Guided bases 18A, 18B, as understood from FIG. 5, are specifically designed to communicate with the grips 20A, 20B that hold specimen S. More particularly, load cells 30A, 30B are fixed to respective guided bases 18A, 18B and extend upwardly into respective slotted grips 20A, 20B on plates 31A, 31B. Upon movement of guided bases 18A, 18B via cables 14A, 14B, load cells 30A, 30B hit the backside of the slots 56A, 56B within grips 20A, 20B and, thus, grips 20A, 20B pull on specimen S. Guided bases 18A, 18B slide freely on two parallel steel rails 28, while grips 20A, 20B are maintained in position by load cells 30A, 30B. Grips 20A, 20B are keyed on to guided bases 18A, 18B by load cells 30A, 30B. By having grips 20A, 20B contact load cells 30A, 30B, the tensile force is measured by load cells 30A, 30B as a compressive force on the backside of slots 56A, 56B within grips 20A, 20B. Linear variable differential transformers (LVDT displacement transducers) are also attached to guided bases 18A, 18B to measure the distance of grip separation. The range of the displacement transducers used in the preferred embodiment is +150 mm, but there is no limit to the range that might be employed, it being understood that certain types of rubber samples might stretch more or less, and require greater or lesser ranges.
 Load cells 30A, 30B are quartz force sensors on piezoelectric load cells. Piezoelectric load cells are recommended for dynamic force applications, because of their fast response and the ability to measure impact forces. The range of the load cells should be chosen according to the rubber/elastomer under study, with higher tensile strength elastomers needing higher ranges.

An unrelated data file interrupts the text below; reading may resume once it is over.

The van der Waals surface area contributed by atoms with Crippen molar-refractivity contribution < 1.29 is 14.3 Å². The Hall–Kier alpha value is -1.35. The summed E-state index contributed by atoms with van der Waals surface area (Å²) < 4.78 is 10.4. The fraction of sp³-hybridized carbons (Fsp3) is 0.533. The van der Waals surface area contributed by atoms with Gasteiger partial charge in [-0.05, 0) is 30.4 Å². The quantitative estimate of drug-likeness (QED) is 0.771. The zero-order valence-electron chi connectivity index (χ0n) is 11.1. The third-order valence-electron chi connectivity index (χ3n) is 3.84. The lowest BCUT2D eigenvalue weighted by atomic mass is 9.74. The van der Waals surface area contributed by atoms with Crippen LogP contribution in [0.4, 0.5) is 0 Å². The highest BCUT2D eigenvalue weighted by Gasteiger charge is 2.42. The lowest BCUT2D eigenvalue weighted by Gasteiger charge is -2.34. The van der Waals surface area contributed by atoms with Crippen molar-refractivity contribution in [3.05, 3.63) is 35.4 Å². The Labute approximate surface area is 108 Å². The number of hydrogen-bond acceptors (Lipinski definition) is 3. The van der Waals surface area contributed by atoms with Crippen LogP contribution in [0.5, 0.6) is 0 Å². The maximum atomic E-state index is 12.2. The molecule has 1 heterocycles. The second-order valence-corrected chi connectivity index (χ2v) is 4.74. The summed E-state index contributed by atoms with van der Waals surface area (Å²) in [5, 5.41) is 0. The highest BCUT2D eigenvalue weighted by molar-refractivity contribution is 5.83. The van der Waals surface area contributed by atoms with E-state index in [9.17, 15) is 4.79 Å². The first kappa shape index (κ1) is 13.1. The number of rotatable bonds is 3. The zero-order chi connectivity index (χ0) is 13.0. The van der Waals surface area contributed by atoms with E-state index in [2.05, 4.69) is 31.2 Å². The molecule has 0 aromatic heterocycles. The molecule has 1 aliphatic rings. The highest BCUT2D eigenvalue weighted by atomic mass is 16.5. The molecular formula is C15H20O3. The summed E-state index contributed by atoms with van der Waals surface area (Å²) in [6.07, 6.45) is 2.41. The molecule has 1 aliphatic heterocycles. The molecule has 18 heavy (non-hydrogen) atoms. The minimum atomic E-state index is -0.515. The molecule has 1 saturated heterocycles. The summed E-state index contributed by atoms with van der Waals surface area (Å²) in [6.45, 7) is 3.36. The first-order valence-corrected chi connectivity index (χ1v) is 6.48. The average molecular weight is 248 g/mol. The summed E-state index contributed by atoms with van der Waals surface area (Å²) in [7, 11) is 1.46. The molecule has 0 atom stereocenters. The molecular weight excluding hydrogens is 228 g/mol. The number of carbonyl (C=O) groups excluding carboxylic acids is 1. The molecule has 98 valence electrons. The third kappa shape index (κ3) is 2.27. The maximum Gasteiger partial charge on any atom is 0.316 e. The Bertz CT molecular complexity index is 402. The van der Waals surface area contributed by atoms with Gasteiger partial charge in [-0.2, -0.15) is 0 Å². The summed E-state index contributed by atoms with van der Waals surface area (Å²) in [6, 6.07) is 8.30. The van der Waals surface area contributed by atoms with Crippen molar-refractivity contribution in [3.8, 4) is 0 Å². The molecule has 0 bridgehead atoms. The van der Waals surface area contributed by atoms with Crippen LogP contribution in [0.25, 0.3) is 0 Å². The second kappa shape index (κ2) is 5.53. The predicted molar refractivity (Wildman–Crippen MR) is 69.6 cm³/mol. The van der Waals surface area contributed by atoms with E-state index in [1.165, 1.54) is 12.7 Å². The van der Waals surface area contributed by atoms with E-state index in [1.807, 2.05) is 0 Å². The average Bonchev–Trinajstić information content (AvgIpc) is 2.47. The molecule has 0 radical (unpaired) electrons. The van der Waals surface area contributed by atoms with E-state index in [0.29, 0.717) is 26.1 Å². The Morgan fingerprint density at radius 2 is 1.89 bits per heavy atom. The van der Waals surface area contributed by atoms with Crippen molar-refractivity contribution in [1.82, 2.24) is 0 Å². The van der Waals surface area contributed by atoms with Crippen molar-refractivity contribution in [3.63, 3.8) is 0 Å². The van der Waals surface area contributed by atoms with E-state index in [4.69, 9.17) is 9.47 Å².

The time of an experiment, from the impact of the pendulum on the slider bar to failure of the rubber specimen, is typically on the order of about 10 milliseconds. In accordance with the desired information to be recorded, tests may or may not be carried out until failure of the specimen. If the tensile impact force is less than the breaking force, the apparatus can be used to obtain dynamic stress-strain curves without break. In order to obtain reliable information on the tensile strength of the rubber sample, it is believed that at least 100 data points should be recorded during the experiment, thus requiring the collection of at least 10,000 data points per second. Therefore, the data acquisition system must be selected accordingly. Since there are two load cells and two displacement transducers, four channels are used for data acquisition, and the data acquisition device should be capable of recording at least 40,000 data per second/per channel.